‘Stories are Chosen due to Editorial Merit’ & ‘Newsworthy Updates’BBC Responds to Concerns over Lack of Coverage of New Johnson Sexual Affair Revelations
Hardeep Matharu asked the corporation why it is not telling its readers and viewers of new claims by Jennifer Arcuri this week of a four-year sexual relationship with the now Prime Minister
The BBC has told Byline Times that “stories are chosen due to their editorial merit” and that it “has covered the issue substantially when there have been newsworthy updates” when asked why it has not reported new revelations by the businesswoman Jennifer Arcuri that she had a four-year-long sexual affair with Boris Johnson.
The Daily Mirror published an extensive interview with Arcuri on Sunday, in which she claimed that the pair had a sexual relationship while Johnson was married and was then Mayor of London.
Details of the pair’s closeness first emerged in 2019 and caused concern as Arcuri had benefited from thousands of pounds of public money, including from the Mayor of London’s promotional agency, and was invited on trade trips abroad attended by Johnson as Mayor – despite her not meeting the criteria for such trips.
The Independent Office for Police Conduct, to which the matter was referred because of Johnson’s position as head of the London Mayor’s Office for Policing and Crime, concluded that no criminal inquiry was necessary, but stated that Johnson should have declared his relationship with Arcuri as an ‘interest’.
The last story on the issue currently accessible on the BBC News site was published on 21 May last year, headlined ‘PM Won’t Face Criminal Investigation Over Arcuri’.
Johnson’s relationship with Arcuri has also been a matter of inquiry for the London Assembly, which will now reportedly consider the 36-year-old’s new claims that the pair had a sexual relationship – something which she had previously refused to speak about.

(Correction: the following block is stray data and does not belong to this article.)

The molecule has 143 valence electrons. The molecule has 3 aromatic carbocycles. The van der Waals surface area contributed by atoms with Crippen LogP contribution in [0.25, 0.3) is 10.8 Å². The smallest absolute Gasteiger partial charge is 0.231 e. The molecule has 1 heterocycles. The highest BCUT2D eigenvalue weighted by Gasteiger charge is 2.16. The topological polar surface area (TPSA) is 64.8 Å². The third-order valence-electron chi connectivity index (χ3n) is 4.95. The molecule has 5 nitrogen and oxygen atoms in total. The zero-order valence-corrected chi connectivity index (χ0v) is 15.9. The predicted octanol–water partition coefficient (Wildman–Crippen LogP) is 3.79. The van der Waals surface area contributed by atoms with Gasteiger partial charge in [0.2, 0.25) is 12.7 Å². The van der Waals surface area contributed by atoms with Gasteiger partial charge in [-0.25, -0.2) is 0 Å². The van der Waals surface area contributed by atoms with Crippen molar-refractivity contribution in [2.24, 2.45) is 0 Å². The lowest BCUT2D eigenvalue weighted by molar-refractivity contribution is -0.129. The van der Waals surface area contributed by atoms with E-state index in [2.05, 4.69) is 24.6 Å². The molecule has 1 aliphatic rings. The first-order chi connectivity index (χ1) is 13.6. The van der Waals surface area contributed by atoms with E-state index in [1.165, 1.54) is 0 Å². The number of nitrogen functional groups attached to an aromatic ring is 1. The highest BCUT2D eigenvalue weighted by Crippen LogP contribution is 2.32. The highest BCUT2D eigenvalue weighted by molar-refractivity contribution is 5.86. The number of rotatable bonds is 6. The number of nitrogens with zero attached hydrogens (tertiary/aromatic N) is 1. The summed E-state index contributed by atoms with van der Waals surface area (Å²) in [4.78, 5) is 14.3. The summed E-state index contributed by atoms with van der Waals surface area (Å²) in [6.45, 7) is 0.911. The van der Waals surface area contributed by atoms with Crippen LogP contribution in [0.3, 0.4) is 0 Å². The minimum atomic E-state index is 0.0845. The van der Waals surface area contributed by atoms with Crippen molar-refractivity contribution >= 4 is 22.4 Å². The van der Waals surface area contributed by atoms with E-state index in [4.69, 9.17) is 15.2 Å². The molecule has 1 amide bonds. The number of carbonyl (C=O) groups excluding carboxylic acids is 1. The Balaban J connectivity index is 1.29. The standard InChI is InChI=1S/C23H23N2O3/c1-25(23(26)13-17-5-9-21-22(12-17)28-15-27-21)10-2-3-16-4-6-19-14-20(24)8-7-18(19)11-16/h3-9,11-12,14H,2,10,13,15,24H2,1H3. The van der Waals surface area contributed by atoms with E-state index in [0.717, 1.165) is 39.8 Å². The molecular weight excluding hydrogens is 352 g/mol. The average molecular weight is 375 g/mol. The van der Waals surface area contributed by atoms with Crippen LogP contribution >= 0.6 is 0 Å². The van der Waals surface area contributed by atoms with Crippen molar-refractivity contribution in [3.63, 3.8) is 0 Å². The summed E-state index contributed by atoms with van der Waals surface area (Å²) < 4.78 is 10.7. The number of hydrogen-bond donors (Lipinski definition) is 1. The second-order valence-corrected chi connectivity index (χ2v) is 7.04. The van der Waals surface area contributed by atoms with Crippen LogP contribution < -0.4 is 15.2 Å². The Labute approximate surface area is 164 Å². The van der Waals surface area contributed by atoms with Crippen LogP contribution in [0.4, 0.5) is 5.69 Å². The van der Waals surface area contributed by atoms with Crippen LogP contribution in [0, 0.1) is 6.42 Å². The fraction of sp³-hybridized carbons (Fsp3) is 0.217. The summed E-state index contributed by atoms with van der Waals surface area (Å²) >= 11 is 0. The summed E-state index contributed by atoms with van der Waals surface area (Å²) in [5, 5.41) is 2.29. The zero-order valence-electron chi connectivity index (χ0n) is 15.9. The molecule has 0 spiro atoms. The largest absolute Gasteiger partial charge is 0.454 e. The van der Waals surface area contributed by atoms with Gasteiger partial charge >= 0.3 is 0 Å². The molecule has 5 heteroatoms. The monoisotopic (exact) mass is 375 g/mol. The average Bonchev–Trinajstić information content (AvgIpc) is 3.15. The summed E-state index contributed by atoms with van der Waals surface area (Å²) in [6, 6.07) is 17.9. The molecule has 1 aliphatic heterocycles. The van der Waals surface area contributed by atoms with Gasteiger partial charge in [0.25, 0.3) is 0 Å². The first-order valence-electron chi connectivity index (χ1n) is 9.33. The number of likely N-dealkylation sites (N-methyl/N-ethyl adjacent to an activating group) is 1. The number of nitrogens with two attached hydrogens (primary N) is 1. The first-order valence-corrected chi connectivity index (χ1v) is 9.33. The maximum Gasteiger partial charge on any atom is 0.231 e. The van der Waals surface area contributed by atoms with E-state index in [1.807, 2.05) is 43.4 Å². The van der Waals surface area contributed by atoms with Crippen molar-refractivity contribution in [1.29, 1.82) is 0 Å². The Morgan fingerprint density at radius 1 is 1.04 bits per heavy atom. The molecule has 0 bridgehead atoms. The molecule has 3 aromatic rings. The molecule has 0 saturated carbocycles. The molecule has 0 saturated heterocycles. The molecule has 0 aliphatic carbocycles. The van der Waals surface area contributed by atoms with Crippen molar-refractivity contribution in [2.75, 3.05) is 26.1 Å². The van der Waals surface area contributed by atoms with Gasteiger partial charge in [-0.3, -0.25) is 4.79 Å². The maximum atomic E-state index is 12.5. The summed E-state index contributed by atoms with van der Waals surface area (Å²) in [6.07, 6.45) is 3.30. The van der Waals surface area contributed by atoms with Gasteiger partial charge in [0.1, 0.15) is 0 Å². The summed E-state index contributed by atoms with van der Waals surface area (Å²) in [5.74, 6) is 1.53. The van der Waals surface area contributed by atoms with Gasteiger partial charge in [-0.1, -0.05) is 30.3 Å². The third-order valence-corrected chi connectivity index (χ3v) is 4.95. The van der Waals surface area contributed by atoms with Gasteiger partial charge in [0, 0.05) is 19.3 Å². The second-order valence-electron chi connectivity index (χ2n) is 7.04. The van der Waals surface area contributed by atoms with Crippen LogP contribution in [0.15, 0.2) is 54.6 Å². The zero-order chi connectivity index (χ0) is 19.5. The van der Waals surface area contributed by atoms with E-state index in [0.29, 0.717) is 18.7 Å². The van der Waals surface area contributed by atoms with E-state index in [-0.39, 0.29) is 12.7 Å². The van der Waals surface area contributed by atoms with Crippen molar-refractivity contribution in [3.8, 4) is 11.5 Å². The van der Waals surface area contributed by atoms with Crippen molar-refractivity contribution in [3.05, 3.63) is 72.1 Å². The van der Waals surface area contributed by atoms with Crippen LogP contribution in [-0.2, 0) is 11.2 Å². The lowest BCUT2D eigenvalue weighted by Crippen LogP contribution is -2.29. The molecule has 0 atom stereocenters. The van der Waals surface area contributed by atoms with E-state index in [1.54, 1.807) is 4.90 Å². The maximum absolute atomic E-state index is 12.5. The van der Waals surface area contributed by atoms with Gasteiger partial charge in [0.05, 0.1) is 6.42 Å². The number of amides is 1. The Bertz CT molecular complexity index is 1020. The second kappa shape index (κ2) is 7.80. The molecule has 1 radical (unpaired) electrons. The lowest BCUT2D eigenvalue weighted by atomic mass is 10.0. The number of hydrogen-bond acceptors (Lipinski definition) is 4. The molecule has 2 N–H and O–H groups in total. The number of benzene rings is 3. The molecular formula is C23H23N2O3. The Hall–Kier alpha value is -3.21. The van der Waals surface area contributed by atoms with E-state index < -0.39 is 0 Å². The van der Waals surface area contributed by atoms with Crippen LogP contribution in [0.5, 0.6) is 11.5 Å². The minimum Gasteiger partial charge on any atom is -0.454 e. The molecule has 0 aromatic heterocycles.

But questions have been asked as to why the BBC has not provided any coverage of what clearly appears to be a matter of public interest.
“The story of Jennifer Arcuri’s personal relationship with Boris Johnson has been an ongoing issue for many months, with updates being provided over a long period of time,” a BBC spokesperson told Byline Times.
“Stories are chosen due to their editorial merit, and the BBC has covered the issue substantially when there have been newsworthy updates, for example when the Greater London Assembly said it would resume its investigation into the Prime Minister last year and when it was announced that he would not face a criminal investigation.
“We will continue to provide updates to this story when necessary.”
In response to the new claims by Arcuri, the Prime Minister’s press secretary Allegra Stratton said that Johnson had “no case to answer” and claimed that “he does believe in the wider principles of integrity and honesty” and that he “acts with integrity and is honest”.
Concerns about the lack of coverage of the issue by BBC News follows the announcement of continuing cuts at the corporation; and the high-profile reprimanding of journalists Charlie Stayt and Naga Munchetty after they shared a joke about the size of a Union Jack flag positioned behind Housing, Communities and Local Government Secretary Robert Jenrick in a BBC Breakfast interview.
Byline Times also revealed in January how the BBC’s new chairman, Richard Sharp, has donated more than £400,000 to the Conservative Party since 2001.
It does not appear that any other broadcasters have covered Jennifer Arcuri’s new claims of a sexual relationship with Boris Johnson.
what the papers don’t say
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